Two articles leaped off the Drudge Report at me from under the graphic to the right and demanded I read them. The first was the results of a poll about how the attitude of people in the U.S. is changing about our missing in Iraq.
In the latest USA TODAY/Gallup Poll, taken Friday through Sunday, the proportion of those who said the additional troops are “making the situation better” rose to 31% from 22% a month ago. Those who said it was “not making much difference” dropped to 41% from 51%.
About the same number said it was making things worse: 24% now, 25% a month ago.
Your average citizen here in the States has very little connection with the fighting in Iraq. So how do we know whether things are improving in Iraq? The simple answer is that we are basing our opinions on what is being reported from Iraq and about Iraq. I have to believe that the increase in optimism about our actions in Iraq comes from reporting that is more optimistic overall. And now for some good news out of Iraq.
The new U.S. military strategy in Iraq, unveiled six months ago to little acclaim, is working.
In two weeks of observing the U.S. military on the ground and interviewing commanders, strategists and intelligence officers, it’s apparent that the war has entered a new phase in its fifth year.
But having led off with two paragraphs of good news, it’s time for the AP writer to give some “balance” in his article. And the best way to do that is to spread some doom and gloom. This is the journalistic equivalent of making a pig’s ear out of a silk purse.
It is a phase with fresh promise yet the same old worry: Iraq may be too fractured to make whole.
No matter how well or how long the U.S. military carries out its counterinsurgency mission, it cannot guarantee victory.
Only the Iraqis can. And to do so they probably need many more months of heavy U.S. military involvement. Even then, it is far from certain that they are capable of putting this shattered country together again.
It’s been an uphill struggle from the start to build Iraqi security forces that are able to fight andmore importantly at this junctureable to divorce themselves from deep-rooted sectarian loyalties. It is the latter requirementevenhandedness and reliabilitythat is furthest from being fulfilled.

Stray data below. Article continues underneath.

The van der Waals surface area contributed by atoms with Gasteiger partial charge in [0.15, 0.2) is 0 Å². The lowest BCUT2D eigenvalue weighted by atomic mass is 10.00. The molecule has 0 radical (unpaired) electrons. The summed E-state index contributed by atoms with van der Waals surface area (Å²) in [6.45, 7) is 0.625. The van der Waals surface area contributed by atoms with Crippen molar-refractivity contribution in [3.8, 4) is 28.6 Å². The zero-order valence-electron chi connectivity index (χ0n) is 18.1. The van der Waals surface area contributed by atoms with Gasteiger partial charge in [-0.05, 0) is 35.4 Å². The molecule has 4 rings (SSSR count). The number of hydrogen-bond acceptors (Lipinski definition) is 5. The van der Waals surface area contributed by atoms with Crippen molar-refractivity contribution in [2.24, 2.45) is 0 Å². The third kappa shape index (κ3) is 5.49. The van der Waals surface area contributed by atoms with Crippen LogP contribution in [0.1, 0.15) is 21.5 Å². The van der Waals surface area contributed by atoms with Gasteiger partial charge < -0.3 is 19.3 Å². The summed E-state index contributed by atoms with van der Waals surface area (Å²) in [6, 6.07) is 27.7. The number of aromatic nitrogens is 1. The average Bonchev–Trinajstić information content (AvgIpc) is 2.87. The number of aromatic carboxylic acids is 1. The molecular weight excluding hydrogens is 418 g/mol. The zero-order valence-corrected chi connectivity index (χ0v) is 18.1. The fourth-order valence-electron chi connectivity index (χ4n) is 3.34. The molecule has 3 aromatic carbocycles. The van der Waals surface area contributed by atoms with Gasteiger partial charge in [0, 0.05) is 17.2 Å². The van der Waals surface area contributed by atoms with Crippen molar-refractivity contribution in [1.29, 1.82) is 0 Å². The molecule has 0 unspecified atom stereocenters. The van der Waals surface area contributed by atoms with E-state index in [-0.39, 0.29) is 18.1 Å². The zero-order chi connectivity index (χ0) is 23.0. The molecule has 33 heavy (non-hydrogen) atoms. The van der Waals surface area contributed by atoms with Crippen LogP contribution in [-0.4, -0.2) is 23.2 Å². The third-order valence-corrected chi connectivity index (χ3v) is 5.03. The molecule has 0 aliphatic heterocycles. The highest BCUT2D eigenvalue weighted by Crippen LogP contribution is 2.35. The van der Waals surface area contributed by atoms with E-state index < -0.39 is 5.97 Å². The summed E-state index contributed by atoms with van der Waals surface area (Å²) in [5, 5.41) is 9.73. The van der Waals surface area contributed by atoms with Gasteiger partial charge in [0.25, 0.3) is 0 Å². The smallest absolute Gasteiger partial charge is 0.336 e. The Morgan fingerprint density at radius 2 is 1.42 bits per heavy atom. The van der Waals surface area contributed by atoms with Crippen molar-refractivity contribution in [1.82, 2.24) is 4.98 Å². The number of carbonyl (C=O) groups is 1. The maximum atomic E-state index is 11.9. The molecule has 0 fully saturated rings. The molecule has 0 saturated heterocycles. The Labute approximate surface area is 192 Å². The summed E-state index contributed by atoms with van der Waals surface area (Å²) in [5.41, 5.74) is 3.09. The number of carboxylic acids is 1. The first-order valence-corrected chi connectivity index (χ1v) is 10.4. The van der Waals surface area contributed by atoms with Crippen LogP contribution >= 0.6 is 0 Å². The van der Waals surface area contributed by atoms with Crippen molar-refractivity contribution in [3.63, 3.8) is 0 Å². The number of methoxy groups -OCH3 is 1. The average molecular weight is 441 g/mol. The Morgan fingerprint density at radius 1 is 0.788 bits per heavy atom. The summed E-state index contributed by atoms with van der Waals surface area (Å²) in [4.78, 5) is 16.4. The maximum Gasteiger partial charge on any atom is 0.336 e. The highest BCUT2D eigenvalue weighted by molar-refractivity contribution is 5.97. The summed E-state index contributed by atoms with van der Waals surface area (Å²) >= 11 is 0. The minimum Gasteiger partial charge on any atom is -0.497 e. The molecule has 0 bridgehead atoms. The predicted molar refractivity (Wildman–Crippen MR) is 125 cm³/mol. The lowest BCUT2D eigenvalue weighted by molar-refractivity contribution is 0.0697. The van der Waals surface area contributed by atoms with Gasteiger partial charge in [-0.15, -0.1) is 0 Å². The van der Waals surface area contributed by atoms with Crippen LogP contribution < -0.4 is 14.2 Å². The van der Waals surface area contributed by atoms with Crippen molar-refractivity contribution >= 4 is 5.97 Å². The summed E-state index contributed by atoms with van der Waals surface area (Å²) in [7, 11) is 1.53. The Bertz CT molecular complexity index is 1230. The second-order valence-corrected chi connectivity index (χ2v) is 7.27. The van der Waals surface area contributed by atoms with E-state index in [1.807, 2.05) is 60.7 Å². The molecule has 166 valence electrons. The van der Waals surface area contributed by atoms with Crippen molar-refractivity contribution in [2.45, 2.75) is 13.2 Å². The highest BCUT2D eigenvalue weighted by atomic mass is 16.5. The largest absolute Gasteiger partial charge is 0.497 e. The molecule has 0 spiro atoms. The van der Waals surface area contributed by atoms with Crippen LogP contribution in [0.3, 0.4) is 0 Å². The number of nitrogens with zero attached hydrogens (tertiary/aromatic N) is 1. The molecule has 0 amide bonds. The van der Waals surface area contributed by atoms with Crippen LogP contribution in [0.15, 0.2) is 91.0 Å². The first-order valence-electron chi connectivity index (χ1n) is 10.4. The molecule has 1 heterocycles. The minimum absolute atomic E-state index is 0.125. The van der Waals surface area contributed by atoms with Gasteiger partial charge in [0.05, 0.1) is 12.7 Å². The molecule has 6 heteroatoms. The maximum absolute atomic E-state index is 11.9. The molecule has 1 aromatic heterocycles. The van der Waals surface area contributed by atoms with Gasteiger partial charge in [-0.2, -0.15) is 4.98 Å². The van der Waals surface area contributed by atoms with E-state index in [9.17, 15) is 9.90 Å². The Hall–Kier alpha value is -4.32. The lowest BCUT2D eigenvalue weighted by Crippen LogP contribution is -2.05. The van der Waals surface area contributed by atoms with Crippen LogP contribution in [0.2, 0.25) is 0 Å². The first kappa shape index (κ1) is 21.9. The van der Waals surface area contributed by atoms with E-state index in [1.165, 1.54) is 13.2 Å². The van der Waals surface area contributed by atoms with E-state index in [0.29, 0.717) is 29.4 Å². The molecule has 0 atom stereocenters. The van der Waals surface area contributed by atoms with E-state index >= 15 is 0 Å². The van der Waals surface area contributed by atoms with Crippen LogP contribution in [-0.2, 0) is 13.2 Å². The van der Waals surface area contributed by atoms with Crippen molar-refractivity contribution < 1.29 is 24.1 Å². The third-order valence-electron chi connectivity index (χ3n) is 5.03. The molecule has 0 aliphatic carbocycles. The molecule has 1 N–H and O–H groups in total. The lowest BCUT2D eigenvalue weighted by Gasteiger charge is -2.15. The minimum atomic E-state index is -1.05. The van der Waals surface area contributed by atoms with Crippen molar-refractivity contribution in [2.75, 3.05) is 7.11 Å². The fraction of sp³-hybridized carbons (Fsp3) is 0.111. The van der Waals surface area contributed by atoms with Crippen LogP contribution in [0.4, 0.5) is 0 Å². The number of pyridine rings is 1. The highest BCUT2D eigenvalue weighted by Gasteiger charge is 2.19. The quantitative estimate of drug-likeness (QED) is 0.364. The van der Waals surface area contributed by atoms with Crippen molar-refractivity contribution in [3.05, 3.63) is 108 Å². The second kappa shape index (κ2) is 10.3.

There is no magic formula for success.
It’s a good thing this AP writer spent five paragraphs to bemoan the tough road we have in front of us in Iraq after writing two paragraphs about how we are seeing success there, otherwise people might have an even better opinion of our successes in Iraq.
With the troop surge bringing more and more signs of success, the focus of the detractors will switch to the political successes. You can expect to hear from Democrats more comments about how the political successes in Iraq are not measuring up to our military successes, and these comments will increase as we get closer to the September report presented by Gen. Petraeus. Democrats have invested too much of their credibility on the failure of our mission in Iraq that good news from Iraq is seen as a problem for them.
Rome wasn’t built in a day. World War II wasn’t won in a day. And our fight against terrorist nutjobs who want to see our nation, our civilization, and our people dead and gone will not be won in a day. But it can be won if we have the strength as a nation to fight for it.
I’ll close with some more good news by someone who has been in Iraq and is a position to know, Michael Yon:
I, like everyone else, will have to wait for September’s report from Gen. Petraeus before making more definitive judgments. But I know for certain that three things are different in Iraq now from any other time I’ve seen it.
1. Iraqis are uniting across sectarian lines to drive Al Qaeda in all its disguises out of Iraq, and they are empowered by the success they are having, each one creating a ripple effect of active citizenship.
2. The Iraqi Army is much more capable now than it was in 2005. It is not ready to go it alone, but if we keep working, that day will come.
3. Gen. Petraeus is running the show. Petraeus may well prove to be to counterinsurgency warfare what Patton was to tank battles with Rommel, or what Churchill was to the Nazis.
And yes, in case there is any room for question, Al Qaeda still is a serious problem in Iraq, one that can be defeated. Until we do, real and lasting security will elude both the Iraqis and us.